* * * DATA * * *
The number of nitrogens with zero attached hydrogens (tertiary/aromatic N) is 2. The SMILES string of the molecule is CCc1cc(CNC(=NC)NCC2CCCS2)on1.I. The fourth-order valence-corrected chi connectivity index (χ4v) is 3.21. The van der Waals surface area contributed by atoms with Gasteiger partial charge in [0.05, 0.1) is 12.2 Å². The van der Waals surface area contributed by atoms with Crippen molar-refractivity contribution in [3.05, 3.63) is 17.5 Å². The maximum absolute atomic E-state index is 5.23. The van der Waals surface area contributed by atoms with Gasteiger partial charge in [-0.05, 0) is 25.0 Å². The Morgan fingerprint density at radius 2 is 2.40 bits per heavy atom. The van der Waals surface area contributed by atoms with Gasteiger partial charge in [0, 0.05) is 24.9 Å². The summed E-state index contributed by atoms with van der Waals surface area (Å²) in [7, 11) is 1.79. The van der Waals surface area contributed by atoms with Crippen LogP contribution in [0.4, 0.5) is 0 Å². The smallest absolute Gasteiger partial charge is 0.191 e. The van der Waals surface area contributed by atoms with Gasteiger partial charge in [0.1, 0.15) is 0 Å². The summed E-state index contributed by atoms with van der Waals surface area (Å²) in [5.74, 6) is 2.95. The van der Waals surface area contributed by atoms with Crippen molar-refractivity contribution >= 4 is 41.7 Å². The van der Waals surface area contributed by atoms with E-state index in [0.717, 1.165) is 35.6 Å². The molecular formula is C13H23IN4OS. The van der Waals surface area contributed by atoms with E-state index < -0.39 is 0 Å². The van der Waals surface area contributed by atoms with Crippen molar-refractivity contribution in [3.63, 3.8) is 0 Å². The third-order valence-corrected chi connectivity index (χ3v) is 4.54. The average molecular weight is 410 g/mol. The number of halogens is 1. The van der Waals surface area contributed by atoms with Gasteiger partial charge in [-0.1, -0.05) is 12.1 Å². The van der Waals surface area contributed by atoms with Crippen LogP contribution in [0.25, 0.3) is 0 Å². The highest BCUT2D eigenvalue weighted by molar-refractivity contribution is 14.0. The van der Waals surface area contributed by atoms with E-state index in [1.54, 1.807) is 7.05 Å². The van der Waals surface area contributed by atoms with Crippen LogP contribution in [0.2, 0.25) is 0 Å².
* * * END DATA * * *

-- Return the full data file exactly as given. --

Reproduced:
The number of nitrogens with zero attached hydrogens (tertiary/aromatic N) is 2. The SMILES string of the molecule is CCc1cc(CNC(=NC)NCC2CCCS2)on1.I. The fourth-order valence-corrected chi connectivity index (χ4v) is 3.21. The van der Waals surface area contributed by atoms with Gasteiger partial charge in [0.05, 0.1) is 12.2 Å². The van der Waals surface area contributed by atoms with Crippen molar-refractivity contribution in [3.05, 3.63) is 17.5 Å². The maximum absolute atomic E-state index is 5.23. The van der Waals surface area contributed by atoms with Gasteiger partial charge in [-0.05, 0) is 25.0 Å². The Morgan fingerprint density at radius 2 is 2.40 bits per heavy atom. The van der Waals surface area contributed by atoms with Gasteiger partial charge in [0, 0.05) is 24.9 Å². The summed E-state index contributed by atoms with van der Waals surface area (Å²) in [7, 11) is 1.79. The van der Waals surface area contributed by atoms with Crippen LogP contribution in [0.4, 0.5) is 0 Å². The smallest absolute Gasteiger partial charge is 0.191 e. The van der Waals surface area contributed by atoms with Gasteiger partial charge in [0.1, 0.15) is 0 Å². The summed E-state index contributed by atoms with van der Waals surface area (Å²) in [5.74, 6) is 2.95. The van der Waals surface area contributed by atoms with Crippen molar-refractivity contribution >= 4 is 41.7 Å². The van der Waals surface area contributed by atoms with E-state index in [0.717, 1.165) is 35.6 Å². The molecular formula is C13H23IN4OS. The van der Waals surface area contributed by atoms with E-state index < -0.39 is 0 Å². The van der Waals surface area contributed by atoms with Crippen molar-refractivity contribution in [3.63, 3.8) is 0 Å². The third-order valence-corrected chi connectivity index (χ3v) is 4.54. The average molecular weight is 410 g/mol. The number of halogens is 1. The van der Waals surface area contributed by atoms with Gasteiger partial charge in [-0.1, -0.05) is 12.1 Å². The van der Waals surface area contributed by atoms with Crippen LogP contribution in [0.25, 0.3) is 0 Å². The highest BCUT2D eigenvalue weighted by molar-refractivity contribution is 14.0. The van der Waals surface area contributed by atoms with E-state index in [1.54, 1.807) is 7.05 Å². The van der Waals surface area contributed by atoms with Crippen LogP contribution in [0.2, 0.25) is 0 Å².